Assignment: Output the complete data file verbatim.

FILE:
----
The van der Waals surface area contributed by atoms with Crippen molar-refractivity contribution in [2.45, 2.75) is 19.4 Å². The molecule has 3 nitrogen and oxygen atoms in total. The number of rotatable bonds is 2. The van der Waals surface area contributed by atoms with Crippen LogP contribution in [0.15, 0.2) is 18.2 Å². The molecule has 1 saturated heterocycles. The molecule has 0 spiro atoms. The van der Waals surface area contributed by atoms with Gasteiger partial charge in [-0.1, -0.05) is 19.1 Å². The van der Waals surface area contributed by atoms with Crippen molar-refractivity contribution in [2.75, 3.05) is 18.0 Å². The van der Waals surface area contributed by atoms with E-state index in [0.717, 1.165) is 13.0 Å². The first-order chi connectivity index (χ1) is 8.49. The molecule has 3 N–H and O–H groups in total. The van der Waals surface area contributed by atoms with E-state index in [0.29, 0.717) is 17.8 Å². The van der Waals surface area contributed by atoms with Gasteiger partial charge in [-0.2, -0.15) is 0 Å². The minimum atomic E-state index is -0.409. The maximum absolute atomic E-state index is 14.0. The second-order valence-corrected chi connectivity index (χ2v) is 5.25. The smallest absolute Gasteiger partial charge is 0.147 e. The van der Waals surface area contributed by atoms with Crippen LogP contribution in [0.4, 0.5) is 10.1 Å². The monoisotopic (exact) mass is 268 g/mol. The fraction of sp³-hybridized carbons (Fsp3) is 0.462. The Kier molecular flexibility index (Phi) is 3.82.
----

The van der Waals surface area contributed by atoms with Crippen molar-refractivity contribution in [2.45, 2.75) is 19.4 Å². The molecule has 3 nitrogen and oxygen atoms in total. The number of rotatable bonds is 2. The van der Waals surface area contributed by atoms with Crippen LogP contribution in [0.15, 0.2) is 18.2 Å². The molecule has 1 saturated heterocycles. The molecule has 0 spiro atoms. The van der Waals surface area contributed by atoms with Gasteiger partial charge in [-0.1, -0.05) is 19.1 Å². The van der Waals surface area contributed by atoms with Crippen molar-refractivity contribution in [2.75, 3.05) is 18.0 Å². The van der Waals surface area contributed by atoms with E-state index in [0.717, 1.165) is 13.0 Å². The first-order chi connectivity index (χ1) is 8.49. The molecule has 3 N–H and O–H groups in total. The van der Waals surface area contributed by atoms with E-state index in [0.29, 0.717) is 17.8 Å². The van der Waals surface area contributed by atoms with Gasteiger partial charge in [-0.2, -0.15) is 0 Å². The minimum atomic E-state index is -0.409. The maximum absolute atomic E-state index is 14.0. The second-order valence-corrected chi connectivity index (χ2v) is 5.25. The smallest absolute Gasteiger partial charge is 0.147 e. The van der Waals surface area contributed by atoms with Crippen LogP contribution in [0.4, 0.5) is 10.1 Å². The monoisotopic (exact) mass is 268 g/mol. The fraction of sp³-hybridized carbons (Fsp3) is 0.462. The Kier molecular flexibility index (Phi) is 3.82.